At high ionic strength of 50 mM potassium phosphate, both the apparent KM and Vmax values increase with [cyt c3+] up to 10 μM of cyt c3+, the highest concentration analyzed in this study (Fig. 5b). It appears that the second site is not saturated even at [cyt c3+] = 10 μM, reflecting the weaker binding at high ionic strength. The actual KM for cyt c2+ in the absence of cyt c3+ is also raised to ~ 10.7 μM, which is in good agreement with the value obtained from the polarographic method (unpublished data). The relatively large errors in the calculated kinetic parameters especially for [cyt c3+] > 5 μM are due to the limited range of [cyt c2+] utilized relative to the high apparent KM values in the corresponding region.

3.2 The Effects of the 6xHis-Tag at the C-Terminus of Subunit II of CcO on the Binding of cyt c

At the low ionic strength of 5 mM potassium phosphate, the apparent KM increases while the apparent Vmax is unchanged up to ~ 6 μM cyt c3+ (Fig. 5c). It seems that the His-tag at the C-terminus of the subunit II eliminates the allosteric effect of cyt c3+ bound at the second site when [cyt c3+] < 6 μM. Under these conditions, the KM for cyt c2+ and KI for cyt c3+ are determined to be 2.4 μM and 4.7 μM, respectively. Thus, the His-tag also lowers the affinity at the active site for by about an order of magnitude, which is consistent with the reported weaker interaction between the R. sphaeroides cyt c2 and the HT-II CcO [30]. The effect of cyt c3+ is no longer simple competitive inhibition when [cyt c3+] is higher than 6 μM, as shown by the slow decline of the apparent Vmax. The data suggest that at concentrations of cyt c3+ > 6 μM, it does bind to the allosteric binding site on HT-II CcO and, when bound, the cyt c3+ reduces the rate of electron transfer between cyt c2+ (at the catalytic site) and CcO.


Compared to the polarographic approach, the spectrophotometric approach in general has the advantage for the investigation of the steady-state kinetics between CcO and cyt c because the reaction mixture includes only CcO and cyt c, and there are no complications arising from the presence of additional reductants such as TMPD. In all previous reports of assays using the spectrophotometric approach, only the initial reaction rates were used, and it was assumed that cyt c was fully reduced at time zero, just prior to being mixed with the enzyme [10, 11, 22]. The reaction rate was then determined from the change in the absorbance of cyt c at its characteristic wavelength of 550 nm. In the present work, we apply least-squares spectral fitting to the recorded spectra to determine the concentrations of both cyt c2+ and cyt c3+ at each time step with high accuracy (Fig. 2). Although, in principle, it is sufficient to monitor the conversion of cyt c2+ to cyt c3+ from the absorbance values at one or two characteristic wavelengths, the current method allows one to determine the absolute concentrations of each species in solution with no additional assumptions. In addition, the least-squares spectral fitting method can readily trace the reaction progress of more than two chemical species and has great potential for applications in more complex systems.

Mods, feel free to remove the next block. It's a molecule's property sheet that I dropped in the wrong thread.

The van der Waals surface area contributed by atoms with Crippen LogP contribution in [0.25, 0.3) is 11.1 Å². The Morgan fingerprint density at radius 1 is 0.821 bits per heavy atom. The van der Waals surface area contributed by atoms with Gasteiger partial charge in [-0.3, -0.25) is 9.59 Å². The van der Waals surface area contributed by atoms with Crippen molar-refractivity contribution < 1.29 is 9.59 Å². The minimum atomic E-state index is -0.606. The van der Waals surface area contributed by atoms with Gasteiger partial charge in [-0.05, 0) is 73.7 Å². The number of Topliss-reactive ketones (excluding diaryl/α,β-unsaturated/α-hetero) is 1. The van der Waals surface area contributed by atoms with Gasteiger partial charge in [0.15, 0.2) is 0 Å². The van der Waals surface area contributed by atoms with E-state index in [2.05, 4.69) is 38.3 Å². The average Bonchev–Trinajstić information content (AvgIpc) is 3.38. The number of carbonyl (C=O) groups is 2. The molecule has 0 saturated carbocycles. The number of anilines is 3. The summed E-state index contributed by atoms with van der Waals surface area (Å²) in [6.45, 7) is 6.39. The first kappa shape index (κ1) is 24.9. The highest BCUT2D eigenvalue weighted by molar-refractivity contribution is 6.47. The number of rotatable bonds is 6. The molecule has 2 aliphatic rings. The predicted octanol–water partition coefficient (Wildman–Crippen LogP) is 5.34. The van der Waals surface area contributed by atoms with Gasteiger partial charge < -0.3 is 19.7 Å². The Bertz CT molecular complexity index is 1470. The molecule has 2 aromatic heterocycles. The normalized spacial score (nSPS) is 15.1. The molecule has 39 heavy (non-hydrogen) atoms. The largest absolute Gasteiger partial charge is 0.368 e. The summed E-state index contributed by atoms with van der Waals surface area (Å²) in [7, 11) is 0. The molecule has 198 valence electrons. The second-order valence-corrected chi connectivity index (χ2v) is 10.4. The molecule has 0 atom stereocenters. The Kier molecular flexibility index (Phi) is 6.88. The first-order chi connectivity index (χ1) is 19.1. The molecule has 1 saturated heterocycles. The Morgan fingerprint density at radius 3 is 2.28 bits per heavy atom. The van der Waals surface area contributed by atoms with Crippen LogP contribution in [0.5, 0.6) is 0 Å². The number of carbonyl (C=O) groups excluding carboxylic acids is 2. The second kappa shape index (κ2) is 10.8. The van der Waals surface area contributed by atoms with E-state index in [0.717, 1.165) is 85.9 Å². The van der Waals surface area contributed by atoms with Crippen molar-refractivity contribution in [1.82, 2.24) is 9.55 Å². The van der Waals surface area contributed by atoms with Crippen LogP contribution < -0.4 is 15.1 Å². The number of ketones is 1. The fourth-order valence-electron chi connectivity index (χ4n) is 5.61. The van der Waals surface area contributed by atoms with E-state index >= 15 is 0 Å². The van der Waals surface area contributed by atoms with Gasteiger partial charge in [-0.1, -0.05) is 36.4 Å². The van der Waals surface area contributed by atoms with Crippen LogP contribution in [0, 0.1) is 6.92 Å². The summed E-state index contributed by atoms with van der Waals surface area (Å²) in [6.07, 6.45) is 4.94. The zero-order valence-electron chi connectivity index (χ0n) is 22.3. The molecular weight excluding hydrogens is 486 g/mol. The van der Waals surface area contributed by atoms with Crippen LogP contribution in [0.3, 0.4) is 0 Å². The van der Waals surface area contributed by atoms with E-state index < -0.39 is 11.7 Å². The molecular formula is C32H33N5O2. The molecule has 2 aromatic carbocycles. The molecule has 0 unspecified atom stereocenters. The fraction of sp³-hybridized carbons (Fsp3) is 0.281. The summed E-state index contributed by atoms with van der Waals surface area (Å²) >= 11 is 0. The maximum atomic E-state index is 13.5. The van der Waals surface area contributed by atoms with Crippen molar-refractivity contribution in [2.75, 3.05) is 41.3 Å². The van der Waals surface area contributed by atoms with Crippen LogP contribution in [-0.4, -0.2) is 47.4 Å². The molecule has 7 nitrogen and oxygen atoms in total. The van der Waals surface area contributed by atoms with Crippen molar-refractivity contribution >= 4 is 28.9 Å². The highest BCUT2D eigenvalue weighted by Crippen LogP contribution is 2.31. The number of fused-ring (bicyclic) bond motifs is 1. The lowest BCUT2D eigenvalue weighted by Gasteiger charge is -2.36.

With the knowledge of the concentrations of both the substrate and the product, one can explicitly treat cyt c3+ as an inhibitor and investigate the possibility of product inhibition in the steady-state kinetics. In addition, the data analysis is no longer restricted to the use of initial rates as long as the steady-state assumption is valid, i.e. the concentration of cyt c2+ is substantially larger than that of CcO. This approach allows one to systematically explore the effects of cyt c3+ on the reaction between CcO and cyt c2+.

We find that cyt c3+ influences the rate of oxidation of cyt c2+ by (at least) two distinct mechanisms. First, cyt c3+ acts as a competitive inhibitor, presumably by competing for binding to the catalytic site on CcO with a similar but slightly weaker affinity. This is consistent with previous results obtained with the CcO enzymes [10, 26, 3537], thus confirming the reliability of the new approach. The binding affinities were also found to be highly influenced by the ionic strength, as expected from the involvement of electrostatic interactions between the two proteins. It should be noted that competitive product inhibition by cyt c3+ is not unique to the CcO enzymes, but has also been reported in other complexes involving cyt c [38, 39].